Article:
This is from yesterday's column by ESPN scribe Buster Olney:
This story will get some notice in rival front offices: The Royals are willing to deal prospects for starting pitching, Bob Dutton writes. They would appear to be a good match, on paper, with the Mariners, Braves, Diamondbacks and a few other teams. For example: The Braves could be looking for a long-term solution at third base, knowing that Chipper Jones is nearing the end of his career -- Kansas City has Mike Moustakas and Atlanta has a nice core of pitching prospects.
It's a good quote, even if it is pure speculation. There's no denying that the Braves have a bevy of surplus starting pitching. Though as the injuries the last month to Jair Jurrjens and Tommy Hanson have shown, a team can really never have too much starting pitching. Still, some of that pitching is about to get more expensive.
Tommy Hanson will enter his first year of arbitration this off-season, and Jair Jurrjens will enter his second year of arbitration. Both pitchers are Scott Boras clients. Hanson will likely get a raise to something on the order of what Jurrjens is getting this year -- $3.25 million* -- and Jurrjens will likely see his salary nearly double. That's an extra $9 to $10 million being added to the payroll next year. Though much of it will be offset by the salaries of Kenshin Kawakami and Nate McLouth coming off the books (at last).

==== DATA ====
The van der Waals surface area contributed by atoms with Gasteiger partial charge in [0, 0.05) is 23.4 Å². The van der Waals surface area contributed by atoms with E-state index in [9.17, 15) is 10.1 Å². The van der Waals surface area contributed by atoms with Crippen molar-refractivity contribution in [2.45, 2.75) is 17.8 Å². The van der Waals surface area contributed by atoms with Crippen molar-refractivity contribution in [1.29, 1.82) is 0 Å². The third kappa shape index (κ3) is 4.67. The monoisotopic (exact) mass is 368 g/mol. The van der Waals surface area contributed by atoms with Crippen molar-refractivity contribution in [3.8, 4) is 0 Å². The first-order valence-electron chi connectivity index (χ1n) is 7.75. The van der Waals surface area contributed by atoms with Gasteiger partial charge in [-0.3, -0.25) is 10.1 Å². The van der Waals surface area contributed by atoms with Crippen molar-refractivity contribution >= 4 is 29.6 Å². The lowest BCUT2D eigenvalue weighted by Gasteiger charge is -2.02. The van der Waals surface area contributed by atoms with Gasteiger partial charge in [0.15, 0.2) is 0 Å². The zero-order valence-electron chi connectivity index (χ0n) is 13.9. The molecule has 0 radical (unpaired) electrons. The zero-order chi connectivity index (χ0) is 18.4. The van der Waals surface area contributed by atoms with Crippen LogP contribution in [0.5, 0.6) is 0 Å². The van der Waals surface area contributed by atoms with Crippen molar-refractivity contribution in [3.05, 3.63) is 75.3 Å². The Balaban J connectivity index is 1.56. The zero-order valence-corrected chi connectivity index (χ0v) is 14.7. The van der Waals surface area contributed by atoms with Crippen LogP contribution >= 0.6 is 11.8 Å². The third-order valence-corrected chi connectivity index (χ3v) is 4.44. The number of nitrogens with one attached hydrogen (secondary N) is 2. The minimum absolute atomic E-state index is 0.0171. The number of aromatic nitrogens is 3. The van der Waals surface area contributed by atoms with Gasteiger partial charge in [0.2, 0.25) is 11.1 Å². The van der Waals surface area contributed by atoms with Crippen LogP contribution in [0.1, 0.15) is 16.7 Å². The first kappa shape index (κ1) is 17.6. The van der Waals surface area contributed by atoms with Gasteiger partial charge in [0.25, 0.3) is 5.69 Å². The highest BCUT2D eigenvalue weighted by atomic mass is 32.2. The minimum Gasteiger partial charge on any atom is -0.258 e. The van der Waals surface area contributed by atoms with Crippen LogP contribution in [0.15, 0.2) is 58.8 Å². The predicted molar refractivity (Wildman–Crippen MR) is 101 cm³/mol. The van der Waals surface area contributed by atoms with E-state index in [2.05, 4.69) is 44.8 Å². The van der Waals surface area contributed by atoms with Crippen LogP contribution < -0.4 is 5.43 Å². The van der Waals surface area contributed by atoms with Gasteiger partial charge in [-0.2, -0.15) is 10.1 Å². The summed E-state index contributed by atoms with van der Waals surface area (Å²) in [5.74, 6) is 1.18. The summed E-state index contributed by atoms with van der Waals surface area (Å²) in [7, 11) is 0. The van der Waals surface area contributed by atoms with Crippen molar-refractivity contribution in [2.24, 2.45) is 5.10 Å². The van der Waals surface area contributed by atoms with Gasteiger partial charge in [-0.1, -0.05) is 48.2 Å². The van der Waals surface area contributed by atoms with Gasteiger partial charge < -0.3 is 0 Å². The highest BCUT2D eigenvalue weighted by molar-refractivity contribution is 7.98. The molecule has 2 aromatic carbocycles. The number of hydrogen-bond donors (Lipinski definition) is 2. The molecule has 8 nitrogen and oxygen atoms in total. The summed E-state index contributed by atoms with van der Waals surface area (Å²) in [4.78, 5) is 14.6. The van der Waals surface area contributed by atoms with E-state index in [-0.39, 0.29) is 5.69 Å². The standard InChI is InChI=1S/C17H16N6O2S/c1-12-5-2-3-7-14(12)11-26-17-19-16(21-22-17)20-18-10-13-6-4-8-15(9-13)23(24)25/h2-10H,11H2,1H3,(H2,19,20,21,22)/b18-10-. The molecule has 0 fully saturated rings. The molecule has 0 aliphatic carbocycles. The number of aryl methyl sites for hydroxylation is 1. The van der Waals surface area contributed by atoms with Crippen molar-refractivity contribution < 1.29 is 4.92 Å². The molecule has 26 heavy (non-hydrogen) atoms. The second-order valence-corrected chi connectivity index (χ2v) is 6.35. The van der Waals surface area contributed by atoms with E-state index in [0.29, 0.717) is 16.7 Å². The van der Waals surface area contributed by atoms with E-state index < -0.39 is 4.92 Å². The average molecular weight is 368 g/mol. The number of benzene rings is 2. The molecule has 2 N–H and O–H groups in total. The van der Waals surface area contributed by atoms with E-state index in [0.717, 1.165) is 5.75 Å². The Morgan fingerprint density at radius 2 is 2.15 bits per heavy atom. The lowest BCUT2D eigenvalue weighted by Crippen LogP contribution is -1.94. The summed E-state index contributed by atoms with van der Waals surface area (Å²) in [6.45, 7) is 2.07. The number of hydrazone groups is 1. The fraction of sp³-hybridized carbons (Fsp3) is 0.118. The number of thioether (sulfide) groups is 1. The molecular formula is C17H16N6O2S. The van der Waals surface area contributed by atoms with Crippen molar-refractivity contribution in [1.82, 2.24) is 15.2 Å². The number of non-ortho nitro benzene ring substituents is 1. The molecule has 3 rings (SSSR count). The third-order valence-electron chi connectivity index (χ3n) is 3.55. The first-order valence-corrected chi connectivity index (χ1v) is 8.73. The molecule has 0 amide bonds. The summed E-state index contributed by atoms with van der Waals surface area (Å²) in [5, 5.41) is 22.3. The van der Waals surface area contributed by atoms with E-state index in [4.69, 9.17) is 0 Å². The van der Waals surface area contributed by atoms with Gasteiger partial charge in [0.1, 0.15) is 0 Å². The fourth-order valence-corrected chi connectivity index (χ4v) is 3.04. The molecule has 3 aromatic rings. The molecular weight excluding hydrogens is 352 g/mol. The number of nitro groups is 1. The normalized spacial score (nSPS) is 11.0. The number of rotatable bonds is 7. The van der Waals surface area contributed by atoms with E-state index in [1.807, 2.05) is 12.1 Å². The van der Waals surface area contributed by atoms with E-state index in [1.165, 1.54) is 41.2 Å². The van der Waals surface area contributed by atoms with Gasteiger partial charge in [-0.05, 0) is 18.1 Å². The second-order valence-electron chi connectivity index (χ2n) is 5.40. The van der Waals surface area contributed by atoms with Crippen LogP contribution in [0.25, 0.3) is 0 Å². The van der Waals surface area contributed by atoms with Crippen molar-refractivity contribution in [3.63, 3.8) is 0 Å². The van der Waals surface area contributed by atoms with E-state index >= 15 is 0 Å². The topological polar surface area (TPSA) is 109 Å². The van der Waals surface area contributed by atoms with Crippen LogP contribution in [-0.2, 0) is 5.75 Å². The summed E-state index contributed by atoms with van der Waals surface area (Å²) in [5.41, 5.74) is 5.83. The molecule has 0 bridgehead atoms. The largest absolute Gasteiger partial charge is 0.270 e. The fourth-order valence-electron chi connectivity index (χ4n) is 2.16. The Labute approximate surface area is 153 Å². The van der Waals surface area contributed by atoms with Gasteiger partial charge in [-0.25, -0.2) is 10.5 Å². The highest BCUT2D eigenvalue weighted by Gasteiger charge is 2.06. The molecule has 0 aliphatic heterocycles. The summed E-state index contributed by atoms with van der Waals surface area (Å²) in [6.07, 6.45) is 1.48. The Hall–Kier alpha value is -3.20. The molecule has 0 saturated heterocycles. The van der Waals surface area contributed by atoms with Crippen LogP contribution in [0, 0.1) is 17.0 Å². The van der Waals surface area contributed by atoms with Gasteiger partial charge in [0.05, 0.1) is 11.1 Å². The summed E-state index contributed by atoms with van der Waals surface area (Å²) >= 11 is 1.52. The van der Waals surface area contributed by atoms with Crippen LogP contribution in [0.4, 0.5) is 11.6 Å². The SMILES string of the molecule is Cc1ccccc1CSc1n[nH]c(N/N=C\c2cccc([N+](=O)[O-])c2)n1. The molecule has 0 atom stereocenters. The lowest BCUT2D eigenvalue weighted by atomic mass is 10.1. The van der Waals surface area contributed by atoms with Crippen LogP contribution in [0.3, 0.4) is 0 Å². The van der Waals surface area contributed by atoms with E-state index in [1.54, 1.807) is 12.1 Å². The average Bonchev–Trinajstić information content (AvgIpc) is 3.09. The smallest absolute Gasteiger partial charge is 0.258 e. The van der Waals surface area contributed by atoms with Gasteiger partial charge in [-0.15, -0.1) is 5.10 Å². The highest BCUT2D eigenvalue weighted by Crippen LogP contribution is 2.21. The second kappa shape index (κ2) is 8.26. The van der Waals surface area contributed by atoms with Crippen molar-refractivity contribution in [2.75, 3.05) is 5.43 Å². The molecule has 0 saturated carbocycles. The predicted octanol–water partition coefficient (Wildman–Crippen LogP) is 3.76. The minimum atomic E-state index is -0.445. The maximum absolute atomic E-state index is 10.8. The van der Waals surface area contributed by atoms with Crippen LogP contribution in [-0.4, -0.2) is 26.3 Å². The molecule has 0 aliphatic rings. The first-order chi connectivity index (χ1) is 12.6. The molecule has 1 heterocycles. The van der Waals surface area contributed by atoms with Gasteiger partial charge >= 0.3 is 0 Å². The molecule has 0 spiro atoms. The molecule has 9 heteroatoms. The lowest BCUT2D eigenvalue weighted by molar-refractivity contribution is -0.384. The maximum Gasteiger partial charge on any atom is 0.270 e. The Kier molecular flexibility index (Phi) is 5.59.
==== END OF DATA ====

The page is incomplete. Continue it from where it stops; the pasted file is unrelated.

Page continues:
The team can likely still afford Jurrjens and Hanson next season, and would likely even be able to afford them the following year, as Derek Lowe's $15 million in salary comes off the books. But with younger, cheaper, and (quite frankly) possibly better alternatives in Mike Minor and Julio Teheran ready to take over a Major League rotation spot, the Braves have options other than continuing to pony up for the full arbitration value of Jair and Tommy's salaries.
Certainly seeking a trade of one of these pitchers is a real possibility. We will have to trust the Braves front office to make the right decision, and get the right prospect(s) or player(s) in return, but Minor and Teheran have nothing left to prove in the minor leagues -- a fact pretty much everyone knows -- so a trade of one of the team's current starting pitchers seems like an inevitability at some point this off-season.
*Note: As Peter at Capitol Avenue correctly pointed out, Tommy Hanson may not be arbitration eligible this year.